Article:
The uncompromisingly honest digging required to answer these questions is a formidable task, but it’s essential if we are to act with the highest degree of integrity we are capable of at a given moment. Personal empowerment begins here. This is more than enough of a task to occupy a person for a very long time. This time is not wasted because personal empowerment absolutely has to begin with the self.

Step 2: That said, since the laboratory for our introspection is housed in the larger structure of our life experiences, it is also possible and ultimately necessary to extend this depth of scrutiny to our own affiliation groups, which may include one’s faith community, profession, business organization, political party, advocacy groups and ultimately one’s own nation. In other words, we must begin with ourselves in Step 1, and only after establishing ongoing engagement in that step can we expand to those groups that comprise our extended sense of identity through association.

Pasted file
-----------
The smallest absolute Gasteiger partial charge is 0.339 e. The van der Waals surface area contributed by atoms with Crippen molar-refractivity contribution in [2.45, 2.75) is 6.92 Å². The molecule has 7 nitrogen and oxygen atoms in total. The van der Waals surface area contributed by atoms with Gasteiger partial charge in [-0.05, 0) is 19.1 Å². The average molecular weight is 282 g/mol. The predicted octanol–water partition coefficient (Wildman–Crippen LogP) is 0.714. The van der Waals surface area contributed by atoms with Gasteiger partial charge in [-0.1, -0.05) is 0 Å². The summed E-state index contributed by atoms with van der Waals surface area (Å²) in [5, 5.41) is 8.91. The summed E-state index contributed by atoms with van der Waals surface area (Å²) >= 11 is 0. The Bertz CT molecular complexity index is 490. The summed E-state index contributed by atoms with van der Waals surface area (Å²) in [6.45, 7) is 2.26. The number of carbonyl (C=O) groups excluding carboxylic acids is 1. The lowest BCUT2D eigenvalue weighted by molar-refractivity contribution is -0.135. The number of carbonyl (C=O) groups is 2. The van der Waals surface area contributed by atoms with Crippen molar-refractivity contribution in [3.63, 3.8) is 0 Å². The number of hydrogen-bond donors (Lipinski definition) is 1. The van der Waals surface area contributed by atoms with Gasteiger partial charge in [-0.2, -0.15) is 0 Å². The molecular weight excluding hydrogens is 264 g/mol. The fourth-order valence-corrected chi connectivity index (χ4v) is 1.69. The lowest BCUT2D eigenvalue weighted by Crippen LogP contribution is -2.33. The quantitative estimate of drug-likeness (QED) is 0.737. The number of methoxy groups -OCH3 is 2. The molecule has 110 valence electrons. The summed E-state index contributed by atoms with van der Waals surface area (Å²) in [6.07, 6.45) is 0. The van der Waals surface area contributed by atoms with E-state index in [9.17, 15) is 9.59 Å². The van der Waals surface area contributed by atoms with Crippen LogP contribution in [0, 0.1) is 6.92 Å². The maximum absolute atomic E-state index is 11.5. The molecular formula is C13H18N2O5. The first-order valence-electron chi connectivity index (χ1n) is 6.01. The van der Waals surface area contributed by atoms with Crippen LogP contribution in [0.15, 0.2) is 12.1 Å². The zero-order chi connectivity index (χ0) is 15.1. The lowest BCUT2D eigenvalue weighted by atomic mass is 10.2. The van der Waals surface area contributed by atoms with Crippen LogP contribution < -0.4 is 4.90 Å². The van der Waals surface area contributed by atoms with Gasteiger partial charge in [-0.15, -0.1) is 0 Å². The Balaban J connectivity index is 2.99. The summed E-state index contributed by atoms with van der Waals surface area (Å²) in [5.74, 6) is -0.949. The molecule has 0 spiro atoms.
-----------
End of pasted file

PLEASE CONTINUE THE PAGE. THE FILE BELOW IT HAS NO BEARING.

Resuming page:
In political discussions, for example, members and leadership of our own parties must face the heaviest scrutiny and be held to the highest standards. This is the most empowering stand one can take, because these are the people we vote for and who rely on us for support. Likewise, it is ultimately the organizations we work for, not some other ones, that we affect most directly. It is ultimately those advocacy groups we donate money to that we can ask tough questions of. And it is ultimately our own government, not the governments of other nations, that we can most immediately call to account.

Step 3? The next logical step, it might seem, would be to begin looking at the behaviors of groups with which we have no affiliation. But a curious thing happens as we move from the ‘I’ and ‘me’ in Step 1 and the ‘we’ and ‘us’ in Step 2 to ‘they’ in Step 3: We lose most of our influence.